We have a strange relationship to weather events. Somewhere there are people who huddle around the television at a specified hour to watch their local news affiliate and the two or three segments related solely to weather. They do this, in most cases, knowing full well that anyone can access detailed weather information any time of day on the internet. Most days is pretty banal stuff. Enough to mention to a friend or co-worker to break an awkward pause but not much more than that. Maybe it’s the light banter and neat graphics. Maybe there is something familiar and comforting about sharing an appointed time with a trusted voice. Maybe it’s a cure for loneliness. Who knows?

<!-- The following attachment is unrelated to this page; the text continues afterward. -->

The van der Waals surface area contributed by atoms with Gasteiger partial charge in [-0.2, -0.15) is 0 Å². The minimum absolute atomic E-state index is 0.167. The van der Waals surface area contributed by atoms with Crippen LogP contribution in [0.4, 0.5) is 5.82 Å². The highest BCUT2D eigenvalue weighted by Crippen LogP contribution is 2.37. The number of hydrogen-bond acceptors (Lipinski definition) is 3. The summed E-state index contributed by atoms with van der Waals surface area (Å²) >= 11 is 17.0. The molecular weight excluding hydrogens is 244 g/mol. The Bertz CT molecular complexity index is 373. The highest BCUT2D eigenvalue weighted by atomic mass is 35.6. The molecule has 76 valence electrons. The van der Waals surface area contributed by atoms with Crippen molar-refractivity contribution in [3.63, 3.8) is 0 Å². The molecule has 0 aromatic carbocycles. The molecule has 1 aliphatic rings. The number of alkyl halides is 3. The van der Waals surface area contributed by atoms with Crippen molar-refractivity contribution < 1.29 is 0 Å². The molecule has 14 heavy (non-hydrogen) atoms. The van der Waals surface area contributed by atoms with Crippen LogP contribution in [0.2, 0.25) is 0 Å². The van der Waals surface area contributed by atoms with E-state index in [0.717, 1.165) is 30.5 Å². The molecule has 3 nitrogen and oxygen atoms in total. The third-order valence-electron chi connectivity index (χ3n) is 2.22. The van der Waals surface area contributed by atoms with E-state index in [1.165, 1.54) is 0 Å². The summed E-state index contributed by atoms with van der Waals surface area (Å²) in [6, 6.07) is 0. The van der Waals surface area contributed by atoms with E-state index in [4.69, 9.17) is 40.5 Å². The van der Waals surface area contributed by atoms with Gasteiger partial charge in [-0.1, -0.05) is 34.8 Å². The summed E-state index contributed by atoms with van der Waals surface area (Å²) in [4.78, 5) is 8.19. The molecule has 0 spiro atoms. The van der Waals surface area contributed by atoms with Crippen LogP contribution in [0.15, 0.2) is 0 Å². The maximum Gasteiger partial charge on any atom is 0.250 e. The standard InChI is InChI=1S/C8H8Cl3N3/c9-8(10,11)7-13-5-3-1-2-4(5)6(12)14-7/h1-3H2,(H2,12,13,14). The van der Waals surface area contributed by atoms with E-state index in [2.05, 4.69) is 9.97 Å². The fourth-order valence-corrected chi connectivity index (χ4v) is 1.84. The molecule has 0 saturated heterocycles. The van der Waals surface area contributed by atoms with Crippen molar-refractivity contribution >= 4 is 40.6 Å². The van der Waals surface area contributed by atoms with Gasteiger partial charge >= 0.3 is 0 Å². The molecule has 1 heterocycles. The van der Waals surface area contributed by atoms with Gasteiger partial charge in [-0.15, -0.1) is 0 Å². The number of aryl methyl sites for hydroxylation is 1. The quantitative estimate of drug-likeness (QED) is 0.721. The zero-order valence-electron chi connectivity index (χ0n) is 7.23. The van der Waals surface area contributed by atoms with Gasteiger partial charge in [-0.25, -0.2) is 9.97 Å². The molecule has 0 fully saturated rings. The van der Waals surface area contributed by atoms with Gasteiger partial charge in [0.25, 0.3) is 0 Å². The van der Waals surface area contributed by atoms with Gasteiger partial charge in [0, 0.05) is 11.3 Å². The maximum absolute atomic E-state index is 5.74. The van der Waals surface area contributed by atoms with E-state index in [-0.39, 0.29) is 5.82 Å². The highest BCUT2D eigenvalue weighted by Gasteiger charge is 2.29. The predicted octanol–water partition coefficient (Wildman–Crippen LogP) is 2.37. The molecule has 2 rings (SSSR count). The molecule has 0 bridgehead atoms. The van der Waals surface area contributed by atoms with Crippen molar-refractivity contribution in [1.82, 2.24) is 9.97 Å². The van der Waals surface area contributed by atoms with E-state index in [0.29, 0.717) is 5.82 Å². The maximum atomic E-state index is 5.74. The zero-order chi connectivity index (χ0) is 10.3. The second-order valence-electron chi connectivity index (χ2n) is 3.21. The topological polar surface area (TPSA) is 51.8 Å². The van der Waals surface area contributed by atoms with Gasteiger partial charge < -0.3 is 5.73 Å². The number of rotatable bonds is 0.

Then there are the big weather events. Days when we get continuous coverage in intimate detail from across the entire region. A small army of newscasters fanned out in weird locations to tell you what you already know. A funny thing happens, especially when we get snow. You see your neighborhoods who’ve mostly been hibernating for most of the season. They come out to clear the snow from their sidewalks and driveways. It’s a tiny affirmation that everyone else is still there, doing their minor duty, fulfilling their part of the social contract. Leaving the local news aside and venturing out into the streets to be seen, perform their role in everyday life.